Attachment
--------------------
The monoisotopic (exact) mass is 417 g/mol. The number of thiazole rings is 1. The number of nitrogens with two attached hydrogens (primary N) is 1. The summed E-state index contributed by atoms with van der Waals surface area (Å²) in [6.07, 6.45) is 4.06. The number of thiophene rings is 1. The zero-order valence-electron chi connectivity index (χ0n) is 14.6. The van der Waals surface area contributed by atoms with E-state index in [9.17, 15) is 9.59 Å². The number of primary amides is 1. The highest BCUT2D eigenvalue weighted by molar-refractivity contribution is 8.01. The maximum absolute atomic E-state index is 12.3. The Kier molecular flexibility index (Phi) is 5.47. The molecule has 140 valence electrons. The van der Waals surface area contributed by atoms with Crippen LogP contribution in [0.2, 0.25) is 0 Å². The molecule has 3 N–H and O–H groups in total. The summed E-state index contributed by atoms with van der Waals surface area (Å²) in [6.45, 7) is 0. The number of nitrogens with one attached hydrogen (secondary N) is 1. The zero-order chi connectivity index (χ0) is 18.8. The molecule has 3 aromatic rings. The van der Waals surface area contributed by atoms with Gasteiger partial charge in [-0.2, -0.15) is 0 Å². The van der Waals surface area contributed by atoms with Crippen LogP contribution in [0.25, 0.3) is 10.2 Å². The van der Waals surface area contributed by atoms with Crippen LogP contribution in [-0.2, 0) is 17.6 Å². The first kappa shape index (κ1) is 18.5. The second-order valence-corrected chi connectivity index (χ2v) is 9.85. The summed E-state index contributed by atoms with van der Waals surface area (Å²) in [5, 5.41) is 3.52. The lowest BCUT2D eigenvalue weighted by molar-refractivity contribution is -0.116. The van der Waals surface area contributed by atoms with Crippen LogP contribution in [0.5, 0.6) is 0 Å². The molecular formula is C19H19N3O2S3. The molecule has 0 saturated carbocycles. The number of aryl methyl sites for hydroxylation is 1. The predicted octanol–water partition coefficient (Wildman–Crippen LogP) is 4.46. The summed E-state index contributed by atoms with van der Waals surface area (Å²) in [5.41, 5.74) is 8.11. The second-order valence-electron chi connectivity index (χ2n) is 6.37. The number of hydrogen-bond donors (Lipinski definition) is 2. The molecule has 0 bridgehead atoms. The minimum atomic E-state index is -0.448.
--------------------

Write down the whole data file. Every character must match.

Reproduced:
The monoisotopic (exact) mass is 417 g/mol. The number of thiazole rings is 1. The number of nitrogens with two attached hydrogens (primary N) is 1. The summed E-state index contributed by atoms with van der Waals surface area (Å²) in [6.07, 6.45) is 4.06. The number of thiophene rings is 1. The zero-order valence-electron chi connectivity index (χ0n) is 14.6. The van der Waals surface area contributed by atoms with E-state index in [9.17, 15) is 9.59 Å². The number of primary amides is 1. The highest BCUT2D eigenvalue weighted by molar-refractivity contribution is 8.01. The maximum absolute atomic E-state index is 12.3. The Kier molecular flexibility index (Phi) is 5.47. The molecule has 140 valence electrons. The van der Waals surface area contributed by atoms with Crippen LogP contribution in [0.2, 0.25) is 0 Å². The molecule has 3 N–H and O–H groups in total. The summed E-state index contributed by atoms with van der Waals surface area (Å²) in [6.45, 7) is 0. The number of nitrogens with one attached hydrogen (secondary N) is 1. The zero-order chi connectivity index (χ0) is 18.8. The molecule has 3 aromatic rings. The van der Waals surface area contributed by atoms with Gasteiger partial charge in [-0.2, -0.15) is 0 Å². The van der Waals surface area contributed by atoms with Crippen LogP contribution in [0.25, 0.3) is 10.2 Å². The van der Waals surface area contributed by atoms with Crippen LogP contribution in [-0.2, 0) is 17.6 Å². The first kappa shape index (κ1) is 18.5. The second-order valence-corrected chi connectivity index (χ2v) is 9.85. The summed E-state index contributed by atoms with van der Waals surface area (Å²) in [5, 5.41) is 3.52. The lowest BCUT2D eigenvalue weighted by molar-refractivity contribution is -0.116. The van der Waals surface area contributed by atoms with Crippen LogP contribution in [0.5, 0.6) is 0 Å². The molecular formula is C19H19N3O2S3. The molecule has 0 saturated carbocycles. The number of aryl methyl sites for hydroxylation is 1. The predicted octanol–water partition coefficient (Wildman–Crippen LogP) is 4.46. The summed E-state index contributed by atoms with van der Waals surface area (Å²) in [5.41, 5.74) is 8.11. The second-order valence-electron chi connectivity index (χ2n) is 6.37. The number of hydrogen-bond donors (Lipinski definition) is 2. The molecule has 0 bridgehead atoms. The minimum atomic E-state index is -0.448.